Stone's throw: Young Iranian director Hana Makhmalbaf's "Buddha Collapsed out of Shame" eloquently traces the determined journey of 6-year old Afghan girl to learn to read. (Photo courtesy Center for Asian American Media)

Ten SFIAAFF Picks From Judy Stone

Susan Gerhard March 13, 2008

A name familiar to longtime readers of the San Francisco Chronicle, where she once worked, Judy Stone came out with Not Quite a Memoir two years back, offering audiences conversations on film from around the world. This week, she offers readers her top picks for the SFIAAFF’s collection of films from around the world—films screening at the Sundance Kabuki as you read this. Her work has also appeared in The New York Times, Los Angeles Times, and Ramparts, for over 40 years, and Stone has two other books out as well, Eye on the World: Conversations with International Filmmakers and The Mystery of B. Traven.

The problems of communication are central to three beautifully understated, poignant and powerful films. Wayne Wang, returning to his independent roots, leads the way with

1. A Thousand Years of Good Prayers, in which a Chinese father can’t begin to talk with his hostile Americanized daughter.

2. In Chinese director Zhang Lu’s Desert Dream, a lonely Mongolian father whose only desire is to reclaim the desert by planting trees, finds a strange silent companionship with a North Korean widow who arrives at his door with her son, seeking temporary refuge.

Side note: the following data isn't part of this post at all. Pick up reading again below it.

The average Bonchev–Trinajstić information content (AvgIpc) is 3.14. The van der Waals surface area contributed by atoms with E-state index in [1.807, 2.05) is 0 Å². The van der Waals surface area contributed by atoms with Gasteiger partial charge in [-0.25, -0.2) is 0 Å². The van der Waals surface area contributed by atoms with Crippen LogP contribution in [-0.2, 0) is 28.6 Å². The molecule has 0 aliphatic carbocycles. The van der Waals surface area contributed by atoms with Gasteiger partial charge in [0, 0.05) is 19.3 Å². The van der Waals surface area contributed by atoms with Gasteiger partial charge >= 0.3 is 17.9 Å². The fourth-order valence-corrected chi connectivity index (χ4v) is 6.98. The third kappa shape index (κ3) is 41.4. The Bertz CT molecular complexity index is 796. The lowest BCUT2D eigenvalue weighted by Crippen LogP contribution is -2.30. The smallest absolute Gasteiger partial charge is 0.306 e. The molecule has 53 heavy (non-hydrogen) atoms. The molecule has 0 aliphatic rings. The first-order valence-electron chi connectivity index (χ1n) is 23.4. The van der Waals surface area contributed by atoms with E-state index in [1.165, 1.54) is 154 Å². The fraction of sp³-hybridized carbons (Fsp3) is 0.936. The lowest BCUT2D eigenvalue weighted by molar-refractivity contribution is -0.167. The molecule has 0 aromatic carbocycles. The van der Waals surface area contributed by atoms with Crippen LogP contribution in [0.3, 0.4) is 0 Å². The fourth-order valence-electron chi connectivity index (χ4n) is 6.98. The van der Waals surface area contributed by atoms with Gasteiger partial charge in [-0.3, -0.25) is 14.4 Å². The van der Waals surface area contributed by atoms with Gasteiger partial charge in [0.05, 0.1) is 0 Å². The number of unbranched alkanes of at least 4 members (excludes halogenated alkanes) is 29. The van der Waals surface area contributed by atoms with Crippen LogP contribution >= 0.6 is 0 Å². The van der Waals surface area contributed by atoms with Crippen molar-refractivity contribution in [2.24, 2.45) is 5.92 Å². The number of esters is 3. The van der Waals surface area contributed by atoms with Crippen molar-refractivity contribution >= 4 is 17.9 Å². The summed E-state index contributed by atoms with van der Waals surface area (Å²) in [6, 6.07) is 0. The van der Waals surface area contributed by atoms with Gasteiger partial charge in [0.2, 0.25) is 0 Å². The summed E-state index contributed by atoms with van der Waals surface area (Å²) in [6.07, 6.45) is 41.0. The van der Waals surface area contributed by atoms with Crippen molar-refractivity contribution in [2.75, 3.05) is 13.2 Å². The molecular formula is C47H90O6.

3. And young Iranian director Hana Makhmalbaf’s Buddha Collapsed out of Shame, eloquently traces the determined journey of 6-year old Afghan girl to learn to read, only to be caught in the terrifying war games of boys playing the roles of Taliban fighters.

4. Joan Chen is a marvel in Australian director Tony Ayres’s The Home Song Stories as a bad-luck mother whose sexuality is the only means of survival for herself and her children.

5. And it’s great to see again the pint-sized imp with a stolid air in Edward Yang’s Yi Yi: A One and a Two. There’s a lot to learn about both Chen and Yang in my book Not Quite a Memoir.

Two extraordinary documentaries explore the degradation and courage of women, past and present.

6. The hopeless lives of young Cambodian prostitutes are conveyed in Rithy Panh’s gripping Paper Cannot Wrap Up Embers.

7. And Anthony Gilmore’s Behind Forgotten Eyes salutes the elderly Koreans who were once the "comfort women" abused by Japanese soldiers in World War Two and are now fighting back to obtain formal apologies from the reluctant Japanese government. While the U.S. government quietly abets that official silence, three former Japanese soldiers confess to their shameful exploitation of the women. What a profile in courage these forgotten victims are and a reminder—one can only look to Darfur—to observe once more how rape of the innocent is a gain supported by government policy.